€˜Dur-du... Dur-du... Dur-du...'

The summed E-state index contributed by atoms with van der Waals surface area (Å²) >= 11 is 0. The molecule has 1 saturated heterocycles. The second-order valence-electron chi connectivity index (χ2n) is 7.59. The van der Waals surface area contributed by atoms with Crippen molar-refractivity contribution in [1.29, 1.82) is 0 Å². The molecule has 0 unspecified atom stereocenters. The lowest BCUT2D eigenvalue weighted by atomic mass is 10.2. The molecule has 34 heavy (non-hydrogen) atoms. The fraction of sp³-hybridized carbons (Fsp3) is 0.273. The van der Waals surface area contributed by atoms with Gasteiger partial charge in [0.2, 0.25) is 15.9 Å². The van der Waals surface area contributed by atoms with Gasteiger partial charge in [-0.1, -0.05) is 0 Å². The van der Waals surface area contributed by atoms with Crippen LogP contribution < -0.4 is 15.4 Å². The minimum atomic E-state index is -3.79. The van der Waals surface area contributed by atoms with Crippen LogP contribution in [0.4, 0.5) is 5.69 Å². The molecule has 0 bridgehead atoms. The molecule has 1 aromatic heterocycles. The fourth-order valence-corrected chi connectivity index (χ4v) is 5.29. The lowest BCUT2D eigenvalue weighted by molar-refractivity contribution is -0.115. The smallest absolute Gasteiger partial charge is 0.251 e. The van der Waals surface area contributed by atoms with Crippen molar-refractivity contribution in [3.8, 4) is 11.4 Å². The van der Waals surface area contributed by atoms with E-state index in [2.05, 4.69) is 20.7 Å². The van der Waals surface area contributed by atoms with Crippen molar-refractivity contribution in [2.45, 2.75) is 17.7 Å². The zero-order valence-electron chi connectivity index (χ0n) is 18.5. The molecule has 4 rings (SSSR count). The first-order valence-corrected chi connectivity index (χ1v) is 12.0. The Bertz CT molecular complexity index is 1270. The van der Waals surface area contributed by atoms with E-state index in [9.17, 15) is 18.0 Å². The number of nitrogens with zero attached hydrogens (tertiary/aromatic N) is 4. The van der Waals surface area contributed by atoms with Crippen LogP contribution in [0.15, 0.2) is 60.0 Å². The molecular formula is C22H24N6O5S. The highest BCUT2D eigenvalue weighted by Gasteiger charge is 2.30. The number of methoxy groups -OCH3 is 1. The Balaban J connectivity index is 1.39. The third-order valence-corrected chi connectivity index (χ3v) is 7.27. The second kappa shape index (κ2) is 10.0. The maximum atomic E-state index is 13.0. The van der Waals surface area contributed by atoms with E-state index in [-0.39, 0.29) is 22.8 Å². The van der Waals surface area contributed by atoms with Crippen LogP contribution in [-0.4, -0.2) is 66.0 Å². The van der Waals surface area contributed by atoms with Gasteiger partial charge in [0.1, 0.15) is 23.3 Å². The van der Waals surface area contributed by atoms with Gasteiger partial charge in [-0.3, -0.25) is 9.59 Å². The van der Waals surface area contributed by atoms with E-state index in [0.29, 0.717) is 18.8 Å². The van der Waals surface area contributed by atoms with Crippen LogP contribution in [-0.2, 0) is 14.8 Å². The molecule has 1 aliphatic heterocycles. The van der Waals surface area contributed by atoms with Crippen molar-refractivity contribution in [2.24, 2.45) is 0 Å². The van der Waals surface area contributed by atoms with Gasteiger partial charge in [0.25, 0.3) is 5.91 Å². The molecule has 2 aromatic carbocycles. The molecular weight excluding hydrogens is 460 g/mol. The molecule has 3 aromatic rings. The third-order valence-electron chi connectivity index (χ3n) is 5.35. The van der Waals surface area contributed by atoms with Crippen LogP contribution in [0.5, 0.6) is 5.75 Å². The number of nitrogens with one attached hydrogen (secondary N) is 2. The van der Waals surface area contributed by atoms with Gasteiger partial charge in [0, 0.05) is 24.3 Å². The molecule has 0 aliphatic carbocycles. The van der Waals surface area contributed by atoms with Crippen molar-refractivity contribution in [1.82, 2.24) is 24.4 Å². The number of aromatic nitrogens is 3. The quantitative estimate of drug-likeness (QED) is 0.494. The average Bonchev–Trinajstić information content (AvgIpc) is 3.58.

You may have been following the flood of articles and re-shared camera phone footage that have been doing the rounds on a variety of news sites and social media platforms showing off one of London's newest residents. First captured on film on April 1st, the footage of the €˜Thames Monster' was dismissed as a hoax but then quickly verified - it was not faked!!! We were then approached by The Evening Standard to take them €˜Monster Hunting', needless to say the endeavor was for a light hearted treatment of the story. We have worked with a wide variety of people wanting to shoot footage on the Thames for all sorts of reasons, films, documentaries, serious news features and most recently for Sky One's €˜Dogs Might Fly'. Have a look at our mini-(MOCKU)-mentry here... We've had lots of fun on social media with people enjoying our €˜coverage' of the possibility of our own €˜Nessie' in London. And you, our lovely passengers on board have gotten into the spirit as well keeping your eyes peeled and cameras at the ready for a fin here or a tail there. It seems (much like politics) a week in Monster Hunting is a long time. We thought the story had all but run it is course by last Friday and was gently ebbing away on the spring tide. However there have been not one but two fresh sightings over the weekend! Again the footage is fairly inconclusive... Our own Thames Rockets guides managed to capture this image over the weekend, showing the monster is making its way right into central London now! All joking aside we think there are a few huge pluses to this story. We hope it's making people realise that there's now a huge variety of wildlife (that actually) is living in the Thames. In fact, besides the fish and bird life living in the river, more than 2,000 seals and some 450 porpoises and dolphins have been spotted in the Thames in the past decade, figures from the Zoological Society of London tell us. We hope it's making locals and visitors' alike stop, gaze upon, and consider the Thames and everything that goes on above and below the surface.